|Havana is a city of contrasts, and the people who spoke with us hope for the embargo to be lifted for the sake of economic development.|
There’s no doubt, travel to Cuba is hot as relations between it and the U.S. are easing. Our eagerness to return was influenced by a vivid teenage memory of a daylong shore excursion in exotic Havana — which concluded at the extravagant La Tropicana nightclub. Our chance to revisit, in April, as one of 20 American travel media professionals, arrived via email, and off we went.
Our customized, five-day people-to-people tour was organized by SmarTours via a Sun Country charter from Miami. Like most American tour operators, the trip was booked through Cuba Travel Services (CTS), which holds a special license as a Travel Service Provider (TSP) with Havanatur, the official Cuban government sponsored inbound tour operator.
|Atelier is one of about 400 paladares, or privately run restaurants, established in Cuba.|
Cuba, which is famed for its cars, cafés and Castros, is a country of contrasts between the meticulously restored and the deplorably dilapidated. Both are visible in La Habana Vieja, established in 1519, a square-mile declared a UNESCO World Heritage Site in 1982. From Plaza de Armas, with its 16th-century Baroque castle, a maze of cobblestone streets passes squares and sumptuous 19th-century buildings among which 300 have been restored under the autonomous direction of Eusebio Leal Spengler, historian of the city. He is also the chief administrator of Habaguanex, the company that preserves and redevelops the historic colonial center using 45 percent of each tourist dollar.
Among the countless blighted blocks in Old Havana, one which we experienced, El Callejón de los Peluqueros (Barber Street), is being transformed by an individual resident: he created a barber shop and museum in his apartment, launched a free barber school, hired gardeners to enhance the street (where Le Figaro is a welcoming café) and is currently constructing a children’s park.
Further from the city center, in Jaimanitas, one artist, Jose Fuster transformed Casa Fuster, his modest home, into a phantasmagorical, colorfully mosaic-studded, Gaudiesque, Park Guell-like home studio where Fuster’s disciples create and sell artwork.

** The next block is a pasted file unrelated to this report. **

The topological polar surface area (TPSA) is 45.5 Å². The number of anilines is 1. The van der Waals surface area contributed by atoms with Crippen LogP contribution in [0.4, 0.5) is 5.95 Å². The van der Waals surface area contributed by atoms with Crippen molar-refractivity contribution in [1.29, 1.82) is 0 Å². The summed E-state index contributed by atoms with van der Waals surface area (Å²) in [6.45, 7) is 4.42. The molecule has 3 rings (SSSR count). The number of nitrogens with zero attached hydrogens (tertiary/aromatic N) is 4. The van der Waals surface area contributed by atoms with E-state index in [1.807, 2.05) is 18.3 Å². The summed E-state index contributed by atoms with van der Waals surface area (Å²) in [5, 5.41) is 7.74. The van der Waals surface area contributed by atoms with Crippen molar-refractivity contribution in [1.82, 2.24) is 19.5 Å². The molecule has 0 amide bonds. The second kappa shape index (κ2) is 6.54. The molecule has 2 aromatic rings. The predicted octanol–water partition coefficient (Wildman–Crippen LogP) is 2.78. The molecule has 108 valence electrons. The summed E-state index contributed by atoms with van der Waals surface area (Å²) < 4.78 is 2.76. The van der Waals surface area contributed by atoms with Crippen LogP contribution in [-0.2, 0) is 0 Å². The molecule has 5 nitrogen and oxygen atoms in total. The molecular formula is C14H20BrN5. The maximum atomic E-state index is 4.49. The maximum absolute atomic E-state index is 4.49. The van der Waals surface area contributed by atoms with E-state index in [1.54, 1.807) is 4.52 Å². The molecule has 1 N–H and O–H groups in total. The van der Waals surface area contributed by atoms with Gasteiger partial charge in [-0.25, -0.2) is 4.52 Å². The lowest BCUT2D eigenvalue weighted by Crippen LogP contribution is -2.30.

|Casa Fuster is home of artist Jose Fuster, who transformed it into a colorfully mosaic-studded, Gaudiesque, Park Guell-like home studio where his disciples create and sell artwork.|
Tours visit Revolution Square, which boasts a statue and 300-foot memorial to poet and national hero José Martí. Revolutionary heroes Che Guevarra and Fidel’s confident, Camilo Cienfuegos, are depicted in large iron sculptures fronting two of the adjacent government buildings. The plaza is encircled by “Yank Tanks,” the shiny shells of 1950s’ Ford and Chevy convertibles containing Russian or Mitsubishi engines, which are for hire and often do so with horns blaring enthusiastically.
Ernest Hemingway’s home, Finca Vigia, within a five-acre park and 10 miles outside the city, is a tourist destination. In 1940, the author purchased the 1886 structure for $12,500; it’s where he lived until 1960 and wrote “For Whom the Bell Tolls,” “The Old Man and the Sea” and “A Moveable Feast.” Through open doors, visitors can see the furnishings, books and accessories, including a ceramic by Picasso.
We stayed at the Melia Cohiba, a very comfortable four-star high-rise facing the Malecón — the five-mile esplanade and sea wall that links the harbor in Old Havana to residential Vedado. We also visited the two most luxurious city hotels, both more conveniently located in Central Havana and within walking distance of Old Havana, the Fine Arts Museum showcasing 300 years of Cuban masterpieces and the Great Theatre of Havana with its impressive exterior restoration and near Hemingway hangouts — the Bar Floridita and La Bodeguita del Medio.
The IberoStar Parque Central is comprised of two buildings; the older, Spanish colonial-style building is connected to its sleek, newer sibling via an underground tunnel. The Hotel La Saratoga, the city’s best boutique hotel, is an 1879 Neoclassic building renovated by Habaguanex (2005). We viewed the impeccably restored Capitolio from the suite where Beyonce and Jay Z stayed; from the rooftop pool, an adjacent building appeared to be crumbling in disrepair. Nearby, an Accor hotel is currently under construction. (The Huffington Post reports that Hilton and Marriott hope to make their Havana debut soon.)